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  • Who Was the REAL Target of the Gizmodo Raid?


    As many questions as answers linger after the revelation of the police raid on Gizmodo editor Jason Chen's house on Friday night. Questions like: are bloggers really journalists? (I kind of hope so, personally), what did they want off Chen's hard drives? and why didn't they arrest him? The police took their time, having broken into Chen's house when he wasn't there, but he was told he could stay or go if he wanted to… though the inventory of the stuff they took includes "one box of business cards for suspect chen." So are they after him, or the guy he bought the iPhone from?

    The chief operating officer of Gawker Media, Gaby Darbyshire, asserts that California law protects journalists from being served search warrants. Specifically, section 1524(g) of California’s penal code - the so called "shield law" - says basically that a reporter doesn't have to give evidence in a legal trial. And Darbyshire also made sure that she pointed out that the ruling of the California Appeals Court in the case of O'Grady vs. Superior Court established that bloggers are journalists. (Yay.) Supposedly, however, the law doesn't protect journalists from searches related to a crime. And here's where the big question arises: was the whole "lost and found (and sold for five grand)" deal a crime?

    First Amendment expert Terry Francke says "nah." The executive director of Californians Aware, a rights group that advocates for journalists, told SF Weekly tech blogger Joe Eskenazi that the laws covering found property are civil codes, not penal ones… so Gawker may only be exposed to a lawsuit from Apple. And that may be punishment enough, but if so, then the police had no right to raid Chen's house, and so they may be able to settle out of court with Apple.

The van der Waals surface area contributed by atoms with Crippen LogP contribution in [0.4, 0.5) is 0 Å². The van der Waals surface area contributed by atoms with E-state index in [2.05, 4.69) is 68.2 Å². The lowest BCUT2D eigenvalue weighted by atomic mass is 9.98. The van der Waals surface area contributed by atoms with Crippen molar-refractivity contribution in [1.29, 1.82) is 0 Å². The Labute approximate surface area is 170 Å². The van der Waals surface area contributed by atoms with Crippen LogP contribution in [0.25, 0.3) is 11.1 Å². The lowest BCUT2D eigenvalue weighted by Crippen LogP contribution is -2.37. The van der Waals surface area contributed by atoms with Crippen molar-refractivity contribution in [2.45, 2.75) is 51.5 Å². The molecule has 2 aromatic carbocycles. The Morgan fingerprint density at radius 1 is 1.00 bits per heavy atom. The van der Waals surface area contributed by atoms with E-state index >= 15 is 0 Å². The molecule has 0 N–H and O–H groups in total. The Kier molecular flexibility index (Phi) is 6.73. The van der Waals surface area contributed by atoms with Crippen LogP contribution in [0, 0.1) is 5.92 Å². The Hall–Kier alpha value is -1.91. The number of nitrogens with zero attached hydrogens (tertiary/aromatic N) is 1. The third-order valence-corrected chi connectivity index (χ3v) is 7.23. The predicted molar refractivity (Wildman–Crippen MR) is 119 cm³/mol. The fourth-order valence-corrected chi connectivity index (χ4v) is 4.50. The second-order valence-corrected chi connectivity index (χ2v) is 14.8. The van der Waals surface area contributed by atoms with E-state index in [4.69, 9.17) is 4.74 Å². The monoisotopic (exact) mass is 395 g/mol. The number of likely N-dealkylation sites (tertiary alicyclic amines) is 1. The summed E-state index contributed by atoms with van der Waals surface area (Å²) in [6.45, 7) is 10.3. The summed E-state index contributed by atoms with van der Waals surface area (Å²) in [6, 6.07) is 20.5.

There's just one wrinkle. If the "I found the phone in a bar" story was bogus, and Gawker knew it was bogus… in other words, if the phone was stolen, rather than found, then it's a whole different ball game. Remember, Apple contacted the police to complain about a theft, and the warrant was issued for property "used as the means of committing a felony" and/or "tends to show that a felony has been committed or that a particular person has committed a felony." Felony theft is when the value of the stolen thing is over some amount… I've read $450 and $950, but both numbers are smaller than the $5,000 Gawker paid for the phone and probably way smaller than what the phone was worth to Apple.

    If there's evidence on any of the four computers, two servers, iPhone, or Kingston thumbdrive taken from Chen that the iPhone was stolen, then Chen's not the guy who really needs to be worried (though "suspect chen" may be charged as an accessory)… it's the guy who supposedly sat next to Gray Powell at that bar.

    image via Dilbert
    This article was originally published in forum thread: Who Was the REAL Target of the Gizmodo Raid? started by Paul Daniel Ash View original post
    Comments 55 Comments
    1. oo3's Avatar
      oo3 -
      "So much drama in the LBC..."
    1. Carlos's Avatar
      Carlos -
      Did they get the iPhone back?
    1. santaf's Avatar
      santaf -